Into thin air with an oxygen tank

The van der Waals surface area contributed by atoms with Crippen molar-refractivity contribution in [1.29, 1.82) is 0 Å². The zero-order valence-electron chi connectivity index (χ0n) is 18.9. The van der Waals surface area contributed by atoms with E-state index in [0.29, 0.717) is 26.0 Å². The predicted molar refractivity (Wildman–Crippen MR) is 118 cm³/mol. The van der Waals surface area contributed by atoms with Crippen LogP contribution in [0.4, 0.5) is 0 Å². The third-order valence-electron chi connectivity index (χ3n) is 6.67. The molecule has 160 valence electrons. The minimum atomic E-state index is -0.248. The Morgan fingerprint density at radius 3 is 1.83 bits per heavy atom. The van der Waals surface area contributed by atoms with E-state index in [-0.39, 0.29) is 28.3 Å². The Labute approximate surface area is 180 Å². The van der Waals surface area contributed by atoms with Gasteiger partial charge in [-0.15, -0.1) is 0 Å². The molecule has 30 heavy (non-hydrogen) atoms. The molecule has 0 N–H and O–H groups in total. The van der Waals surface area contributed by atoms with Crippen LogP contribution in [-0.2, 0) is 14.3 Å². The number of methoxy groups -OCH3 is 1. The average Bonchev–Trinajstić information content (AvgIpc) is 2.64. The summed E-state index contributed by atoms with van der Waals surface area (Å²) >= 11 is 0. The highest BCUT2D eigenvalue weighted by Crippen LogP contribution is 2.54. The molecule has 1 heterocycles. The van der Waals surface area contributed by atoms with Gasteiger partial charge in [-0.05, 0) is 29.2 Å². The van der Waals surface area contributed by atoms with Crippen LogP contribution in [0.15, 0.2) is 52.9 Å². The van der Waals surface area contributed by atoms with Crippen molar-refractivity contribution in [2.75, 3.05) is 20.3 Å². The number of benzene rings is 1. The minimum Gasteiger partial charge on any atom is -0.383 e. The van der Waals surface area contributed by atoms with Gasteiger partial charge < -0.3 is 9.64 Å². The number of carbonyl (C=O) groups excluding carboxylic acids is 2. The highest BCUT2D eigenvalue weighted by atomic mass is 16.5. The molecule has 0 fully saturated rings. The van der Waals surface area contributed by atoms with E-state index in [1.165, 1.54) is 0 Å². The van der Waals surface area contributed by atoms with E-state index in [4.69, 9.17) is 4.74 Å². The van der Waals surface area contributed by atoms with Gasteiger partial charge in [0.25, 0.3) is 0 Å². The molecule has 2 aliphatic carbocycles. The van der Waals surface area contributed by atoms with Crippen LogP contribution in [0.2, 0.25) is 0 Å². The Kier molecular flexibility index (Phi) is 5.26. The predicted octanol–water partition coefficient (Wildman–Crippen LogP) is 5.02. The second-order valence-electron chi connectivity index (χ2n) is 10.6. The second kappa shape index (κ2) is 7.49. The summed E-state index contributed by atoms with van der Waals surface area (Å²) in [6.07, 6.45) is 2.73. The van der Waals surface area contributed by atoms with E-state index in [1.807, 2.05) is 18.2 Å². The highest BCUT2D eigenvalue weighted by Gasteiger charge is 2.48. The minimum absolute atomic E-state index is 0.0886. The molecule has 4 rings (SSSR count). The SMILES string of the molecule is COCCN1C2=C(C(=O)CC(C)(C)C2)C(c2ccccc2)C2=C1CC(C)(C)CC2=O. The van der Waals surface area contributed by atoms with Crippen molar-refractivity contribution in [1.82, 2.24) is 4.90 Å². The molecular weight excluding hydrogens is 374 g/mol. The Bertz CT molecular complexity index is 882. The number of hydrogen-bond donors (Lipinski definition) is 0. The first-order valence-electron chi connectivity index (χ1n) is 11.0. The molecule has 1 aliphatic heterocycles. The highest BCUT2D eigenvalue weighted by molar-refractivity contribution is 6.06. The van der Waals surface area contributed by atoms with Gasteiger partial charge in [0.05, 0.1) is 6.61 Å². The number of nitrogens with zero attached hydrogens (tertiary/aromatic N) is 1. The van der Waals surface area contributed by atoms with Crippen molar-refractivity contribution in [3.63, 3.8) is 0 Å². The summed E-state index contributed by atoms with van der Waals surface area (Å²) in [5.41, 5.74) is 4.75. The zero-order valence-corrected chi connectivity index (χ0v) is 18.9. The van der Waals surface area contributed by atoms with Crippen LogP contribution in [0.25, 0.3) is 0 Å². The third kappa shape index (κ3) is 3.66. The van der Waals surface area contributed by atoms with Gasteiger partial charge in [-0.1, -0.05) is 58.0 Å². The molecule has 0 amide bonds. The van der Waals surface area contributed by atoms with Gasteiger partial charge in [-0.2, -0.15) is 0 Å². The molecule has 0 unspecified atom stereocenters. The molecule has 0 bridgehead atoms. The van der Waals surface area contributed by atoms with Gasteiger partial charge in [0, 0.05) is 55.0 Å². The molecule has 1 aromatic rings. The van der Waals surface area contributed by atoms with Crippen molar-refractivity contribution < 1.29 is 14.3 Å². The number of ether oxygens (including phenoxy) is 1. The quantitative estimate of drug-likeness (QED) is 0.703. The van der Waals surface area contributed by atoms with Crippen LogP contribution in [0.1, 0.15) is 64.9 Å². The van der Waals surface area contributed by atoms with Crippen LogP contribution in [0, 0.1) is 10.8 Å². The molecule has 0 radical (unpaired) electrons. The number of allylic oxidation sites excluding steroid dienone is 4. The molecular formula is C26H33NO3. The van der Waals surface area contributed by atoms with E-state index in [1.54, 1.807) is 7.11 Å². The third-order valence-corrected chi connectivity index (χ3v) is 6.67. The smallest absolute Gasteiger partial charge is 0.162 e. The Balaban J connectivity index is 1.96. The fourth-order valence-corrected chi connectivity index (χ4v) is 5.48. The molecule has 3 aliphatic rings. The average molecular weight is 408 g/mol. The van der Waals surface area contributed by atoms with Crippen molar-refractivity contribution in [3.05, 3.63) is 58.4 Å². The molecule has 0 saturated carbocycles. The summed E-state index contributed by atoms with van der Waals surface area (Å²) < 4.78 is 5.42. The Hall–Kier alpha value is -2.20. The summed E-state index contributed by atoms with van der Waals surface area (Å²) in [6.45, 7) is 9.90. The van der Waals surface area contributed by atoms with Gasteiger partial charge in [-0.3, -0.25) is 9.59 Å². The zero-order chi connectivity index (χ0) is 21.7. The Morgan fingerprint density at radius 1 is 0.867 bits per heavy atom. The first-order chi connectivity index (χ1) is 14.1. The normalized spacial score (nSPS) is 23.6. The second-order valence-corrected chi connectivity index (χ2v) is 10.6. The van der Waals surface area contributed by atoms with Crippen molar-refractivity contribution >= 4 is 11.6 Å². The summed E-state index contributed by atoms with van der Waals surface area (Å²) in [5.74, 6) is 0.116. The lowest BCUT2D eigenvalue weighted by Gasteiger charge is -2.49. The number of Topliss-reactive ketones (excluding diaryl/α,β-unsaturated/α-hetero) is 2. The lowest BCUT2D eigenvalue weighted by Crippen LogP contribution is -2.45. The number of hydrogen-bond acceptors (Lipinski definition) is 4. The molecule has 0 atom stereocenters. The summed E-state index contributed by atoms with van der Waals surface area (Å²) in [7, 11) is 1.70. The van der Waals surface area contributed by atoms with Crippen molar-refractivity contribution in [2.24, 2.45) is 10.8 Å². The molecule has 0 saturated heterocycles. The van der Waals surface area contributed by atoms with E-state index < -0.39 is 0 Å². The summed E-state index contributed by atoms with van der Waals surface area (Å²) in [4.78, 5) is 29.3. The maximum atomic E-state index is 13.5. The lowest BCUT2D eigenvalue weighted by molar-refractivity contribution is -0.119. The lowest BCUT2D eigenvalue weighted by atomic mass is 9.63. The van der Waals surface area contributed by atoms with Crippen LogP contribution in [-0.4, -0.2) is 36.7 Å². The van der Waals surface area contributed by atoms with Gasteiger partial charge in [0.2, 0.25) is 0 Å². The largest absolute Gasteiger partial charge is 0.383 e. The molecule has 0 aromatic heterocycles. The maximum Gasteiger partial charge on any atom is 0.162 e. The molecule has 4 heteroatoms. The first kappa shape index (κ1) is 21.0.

I read in the papers that the airlines, bowing to public pressure, are about to allow passengers to use their cell phones during flights and, while I’m no more enthusiastic about sitting next to a cell phone yakker thanI am to a yanging child, it’s a free country (so they say). What I want is the freedom to take my little Helios oxygen tank on board.The airlines are medieval in their understanding about oxygen and as more baby boomers find themselves oxygen-dependent they will bring their own pressure to change the rules, but change will probably be a long time coming.It doesn’t have to be that way. Poof, they got rid of the smokers. Poof, suddenly we didn’t have to give straight-faced responses to the litany of questions like, “Did you pack your own bags?” Poof, cell phones, which we were told would interfere with vital radio transmissions between earth and sky, are OK. Poof, taking your own oxygen on the plane could no longer be considered tantamount to carrying sticks of dynamite on board with a packet of matches in your pocket.The 1996 ValuJet crash probably set oxygen progress back a couple of decades. A spark in the hold set off a cargo of misidentified (marked empty when they were full), unsecured (considered off when they were on) oxygen tanks and exploded all 110 occupants into the Florida Everglades, a tragic event that instantly gave oxygen a nasty reputation.As the situation now stands, passengers cannot bring their own oxygen supply on board, and only selected flights supply it for you, at a cost of at least $100 per leg. We can’t get oxygen at all on flights between Aspen and Denver, a tiring four-hour drive, and if we could get it, it would cost and extra $400 for a round-trip ticket from Aspen to any points from DIA.All of these rules were set in stone before the invention of Helios, a lightweight, long-lasting liquid oxygen tank that you can carry on your hip or in a backpack. It used to be that you never saw many people romping around on oxygen – that was because the available tanks were so cumbersome to drag around and lasted such a short time that it was preferable to stay at home or shoot yourself rather than try to deal with it. I know that because I dragged for more than two years and hated every minute of it, and then Helios came on the scene: 2 1/2 pounds, lasting for eight hours. With my Helios tank, I could hop on Aspen Scareways, be in Denver in 25 minutes, and then take it on my United flight to Newark to visit my 98-year-old mother, but no.You don’t have to be dying to need oxygen – some of us just can’t go as high up the mountain as the rest of you, so we need a little oxygen boost, but the airline personnel don’t look on it so casually. One time on United I was presented with a cannula (the nasal prong bridle) so short that it was a virtual noose, but when I told the attendant I had a 7-foot cannula in my purse that would work just fine, she leapt back as if I had suggested pulling a python out of my bag, crying, “You have to use our equipment!” I mean, really – get a grip.Coming back from my last trip to New Jersey, I presented myself at the gate and, not for the first time, discovered that United had neglected to put their sacred oxygen tank in my overhead bin. Pandemonium. I was accidentally flying first class (upgrading was the only way to use my miles) and one of the ladies at the gate grabbed the microphone and announced, and then repeated at two-minute intervals, “First class passengers will not be able to pre-board because we’re installing oxygen – thank you for your patience.” As if placing their (sacred) tank of oxygen was any bigger a deal than the grand pianos and Shetland ponies that passengers regularly stuff into the overhead bins, holding up the lines. It’s not. And if we could just take our Helios tanks on board, there wouldn’t be any problem at all.Meanwhile, we’re in the dark ages and it will probably take a class-action suit under the disabilities act to educate the airlines and their personnel about oxygen. And then, poof – I hope in my lifetime – oxygen will be suddenly be OK, just like cell phones.Su Lum is a longtime local who can’t wait. Her column appears every Wednesday in The Aspen Times.